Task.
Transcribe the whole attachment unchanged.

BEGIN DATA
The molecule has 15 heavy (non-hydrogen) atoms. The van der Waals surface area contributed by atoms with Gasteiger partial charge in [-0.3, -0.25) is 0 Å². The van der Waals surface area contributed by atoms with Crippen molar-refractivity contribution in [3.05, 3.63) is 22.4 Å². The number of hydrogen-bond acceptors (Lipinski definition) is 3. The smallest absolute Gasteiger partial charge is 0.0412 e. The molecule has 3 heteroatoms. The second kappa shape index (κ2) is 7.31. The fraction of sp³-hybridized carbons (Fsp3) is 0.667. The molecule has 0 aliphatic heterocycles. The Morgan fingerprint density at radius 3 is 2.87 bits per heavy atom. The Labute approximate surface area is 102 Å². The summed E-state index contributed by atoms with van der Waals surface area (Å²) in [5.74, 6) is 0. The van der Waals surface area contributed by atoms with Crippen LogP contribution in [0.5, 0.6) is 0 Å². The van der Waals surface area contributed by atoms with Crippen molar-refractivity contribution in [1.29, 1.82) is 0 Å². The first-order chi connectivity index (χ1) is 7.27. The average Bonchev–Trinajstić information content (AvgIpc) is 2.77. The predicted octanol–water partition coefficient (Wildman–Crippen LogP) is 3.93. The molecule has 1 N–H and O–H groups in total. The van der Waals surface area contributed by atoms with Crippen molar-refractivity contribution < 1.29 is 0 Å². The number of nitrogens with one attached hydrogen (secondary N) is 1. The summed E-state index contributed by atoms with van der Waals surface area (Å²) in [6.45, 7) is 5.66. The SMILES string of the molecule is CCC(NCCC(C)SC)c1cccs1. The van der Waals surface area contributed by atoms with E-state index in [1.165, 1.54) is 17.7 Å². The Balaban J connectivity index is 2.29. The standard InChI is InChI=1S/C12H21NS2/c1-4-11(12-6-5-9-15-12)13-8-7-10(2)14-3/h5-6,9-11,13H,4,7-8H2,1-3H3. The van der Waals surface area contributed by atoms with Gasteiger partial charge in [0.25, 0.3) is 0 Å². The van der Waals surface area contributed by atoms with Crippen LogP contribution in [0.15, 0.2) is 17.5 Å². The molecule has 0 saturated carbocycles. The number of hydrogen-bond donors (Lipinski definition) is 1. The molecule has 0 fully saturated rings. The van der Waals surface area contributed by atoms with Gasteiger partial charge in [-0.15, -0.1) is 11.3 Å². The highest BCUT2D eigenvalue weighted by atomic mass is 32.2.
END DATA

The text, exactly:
The molecule has 15 heavy (non-hydrogen) atoms. The van der Waals surface area contributed by atoms with Gasteiger partial charge in [-0.3, -0.25) is 0 Å². The van der Waals surface area contributed by atoms with Crippen molar-refractivity contribution in [3.05, 3.63) is 22.4 Å². The number of hydrogen-bond acceptors (Lipinski definition) is 3. The smallest absolute Gasteiger partial charge is 0.0412 e. The molecule has 3 heteroatoms. The second kappa shape index (κ2) is 7.31. The fraction of sp³-hybridized carbons (Fsp3) is 0.667. The molecule has 0 aliphatic heterocycles. The Morgan fingerprint density at radius 3 is 2.87 bits per heavy atom. The Labute approximate surface area is 102 Å². The summed E-state index contributed by atoms with van der Waals surface area (Å²) in [5.74, 6) is 0. The van der Waals surface area contributed by atoms with Crippen LogP contribution in [0.5, 0.6) is 0 Å². The van der Waals surface area contributed by atoms with Crippen molar-refractivity contribution in [1.29, 1.82) is 0 Å². The first-order chi connectivity index (χ1) is 7.27. The average Bonchev–Trinajstić information content (AvgIpc) is 2.77. The predicted octanol–water partition coefficient (Wildman–Crippen LogP) is 3.93. The molecule has 1 N–H and O–H groups in total. The van der Waals surface area contributed by atoms with Crippen molar-refractivity contribution < 1.29 is 0 Å². The number of nitrogens with one attached hydrogen (secondary N) is 1. The summed E-state index contributed by atoms with van der Waals surface area (Å²) in [6.45, 7) is 5.66. The SMILES string of the molecule is CCC(NCCC(C)SC)c1cccs1. The van der Waals surface area contributed by atoms with E-state index in [1.165, 1.54) is 17.7 Å². The Balaban J connectivity index is 2.29. The standard InChI is InChI=1S/C12H21NS2/c1-4-11(12-6-5-9-15-12)13-8-7-10(2)14-3/h5-6,9-11,13H,4,7-8H2,1-3H3. The van der Waals surface area contributed by atoms with Gasteiger partial charge in [0.25, 0.3) is 0 Å². The van der Waals surface area contributed by atoms with Crippen LogP contribution in [0.15, 0.2) is 17.5 Å². The molecule has 0 saturated carbocycles. The number of hydrogen-bond donors (Lipinski definition) is 1. The molecule has 0 fully saturated rings. The van der Waals surface area contributed by atoms with Gasteiger partial charge in [-0.15, -0.1) is 11.3 Å². The highest BCUT2D eigenvalue weighted by atomic mass is 32.2.